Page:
Miriam Buiten (University of St.Gallen), Alexandre de Streel (University of Namur, and Martin Peitz (University of Mannheim – Department of Economics) have posted “EU Liability Rules for the Age of Artificial Intelligence” on SSRN. Here is the abstract:
When Artificial Intelligence (AI) systems possess the characteristics of unpredictability and autonomy, they present challenges for the existing liability framework. Two questions about the liability of AI deserve attention from policymakers: 1) Do existing civil liability rules adequately cover risks arising in the context of AI systems? 2) How would modified liability rules for producers, owners, and users of AI play out? This report addresses the two questions for EU non-contractual liability rules. It considers how liability rules affect the incentives of producers, users, and others that may be harmed by AI. The report provides concrete recommendations for updating the EU Product Liaiblity Directive and for the possible legal standard and scope of EU liability rules for owners and users of AI.
Mark Shope (National Yang Ming Chiao Tung University; Indiana University Robert H. McKinney School of Law) has posted “Lawyer and Judicial Competency in the Era of Artificial Intelligence: Ethical Requirements for Documenting Datasets and Machine Learning Models” (Georgetown Journal of Legal Ethics, Vol. 34, 2021) on SSRN. Here is the abstract:
Judges and lawyers have the duty of technology competence, which includes competence in artificial intelligence technologies (“AI”). So not only must lawyers advise their clients on new legal, regulatory, ethical, and human rights challenges associated with AI, they increasingly need to evaluate the ethical implications of including AI technology tools in their own legal practice. Similarly, judge competence consists of, among other things, knowledge and skill of technology relevant to service as a judicial officer, which includes AI. After describing how AI implicates ethical issues for lawyers and judges and the requirement for lawyers and judges to have technical competency in the AI tools they use, this article argues for the requirement to use one or both of the following human interpretable AI disclosure forms when lawyers and judges are using AI tools: Dataset Disclosure Form or Model Disclosure Form.
Geraint Howells (University of Manchester) and Christian Twigg-Flesner (University of Warwick – School of Law) have posted “Interconnectivity and Liability: AI and the Internet of Things” (Larry di Matteo et.al. Artificial Intelligence: Global Perspectives on Law & Ethics, Forthcoming) on SSRN. Here is the abstract:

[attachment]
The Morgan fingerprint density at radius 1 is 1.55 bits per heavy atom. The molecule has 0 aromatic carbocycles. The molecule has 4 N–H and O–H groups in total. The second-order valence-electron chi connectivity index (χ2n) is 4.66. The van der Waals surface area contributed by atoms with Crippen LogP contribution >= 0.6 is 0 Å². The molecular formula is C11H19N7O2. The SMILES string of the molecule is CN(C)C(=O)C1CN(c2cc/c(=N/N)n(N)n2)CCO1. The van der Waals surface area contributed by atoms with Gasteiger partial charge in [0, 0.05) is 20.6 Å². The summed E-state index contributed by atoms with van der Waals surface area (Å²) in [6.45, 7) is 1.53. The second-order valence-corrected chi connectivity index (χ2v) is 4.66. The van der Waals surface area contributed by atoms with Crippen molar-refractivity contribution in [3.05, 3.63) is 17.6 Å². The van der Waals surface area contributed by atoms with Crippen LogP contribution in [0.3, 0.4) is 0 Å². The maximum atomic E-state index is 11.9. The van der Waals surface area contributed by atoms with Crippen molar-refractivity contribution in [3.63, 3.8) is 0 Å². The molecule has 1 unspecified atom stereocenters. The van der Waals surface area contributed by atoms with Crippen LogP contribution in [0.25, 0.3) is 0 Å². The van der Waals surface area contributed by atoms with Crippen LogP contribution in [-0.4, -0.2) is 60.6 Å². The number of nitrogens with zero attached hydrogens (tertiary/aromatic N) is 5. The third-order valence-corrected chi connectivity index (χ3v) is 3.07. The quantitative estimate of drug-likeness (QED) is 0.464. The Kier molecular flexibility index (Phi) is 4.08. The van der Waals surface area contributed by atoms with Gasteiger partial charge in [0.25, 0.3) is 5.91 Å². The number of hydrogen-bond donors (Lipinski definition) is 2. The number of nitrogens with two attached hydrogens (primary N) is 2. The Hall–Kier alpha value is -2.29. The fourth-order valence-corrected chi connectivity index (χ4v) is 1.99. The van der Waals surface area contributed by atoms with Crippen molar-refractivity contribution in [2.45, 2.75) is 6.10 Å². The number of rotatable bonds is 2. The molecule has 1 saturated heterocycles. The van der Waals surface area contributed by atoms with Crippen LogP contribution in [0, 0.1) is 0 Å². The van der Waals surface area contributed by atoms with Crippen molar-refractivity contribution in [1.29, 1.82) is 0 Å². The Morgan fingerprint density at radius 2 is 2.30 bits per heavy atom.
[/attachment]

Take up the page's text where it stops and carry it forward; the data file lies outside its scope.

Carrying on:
In this paper, we focus on the question of liability in circumstances where an IoT system has not performed as expected and where this has resulted in loss or damage of some kind. We will argue that the combination of AI and the IoT raises several novel aspects concerning the basis for assessing responsibility and of allocating liability for loss or damage, and that this will necessitate the development of a more creative approach to liability than generally followed in many legal systems. Most legal systems combine linear liability based on contractual relationships and fault-based or strict liability on a wrongdoer in tort law. We seek to demonstrate that this approach is no longer sufficient to deal with the complex issues associated with the interaction of AI and the IoT, and to offer possible solutions. Our discussion will proceed as follows: first, we will explain the nature of an IoT system in general terms, drawing on case studies from both the consumer and commercial sphere to illustrate this. We will then focus on the role of AI in the operation of an IoT system. Secondly, we will analyze the particular issues that arise in the circumstances where an AI-driven IoT system malfunctions and causes loss or damage, and the specific legal questions this raises. Third, we will examine to what extent legal systems (particularly the UK and the EU) are currently able to address these questions, and identify aspects that require action, whether in the form of legislation or some other intervention. Finally, we will propose an alternative for addressing the liability challenges arising in this particular context.
James Naughton (Loyola University Chicago School of Law) has posted “Facebook’s Decision to Uphold the Ban on Donald Trump and its Consequence in Social Media Censorship Regulations” on SSRN. Here is the abstract:
A short comment written on Facebook’s recent decision to ban President Trump from its platforms. This comment argues that, while the U.S. Supreme Court has not applied the First Amendment to the “vast democratic forums of the internet,” the time is ripe for guidance by the Courts. This is especially true when social media has become a main source of communication for governmental figures and entities.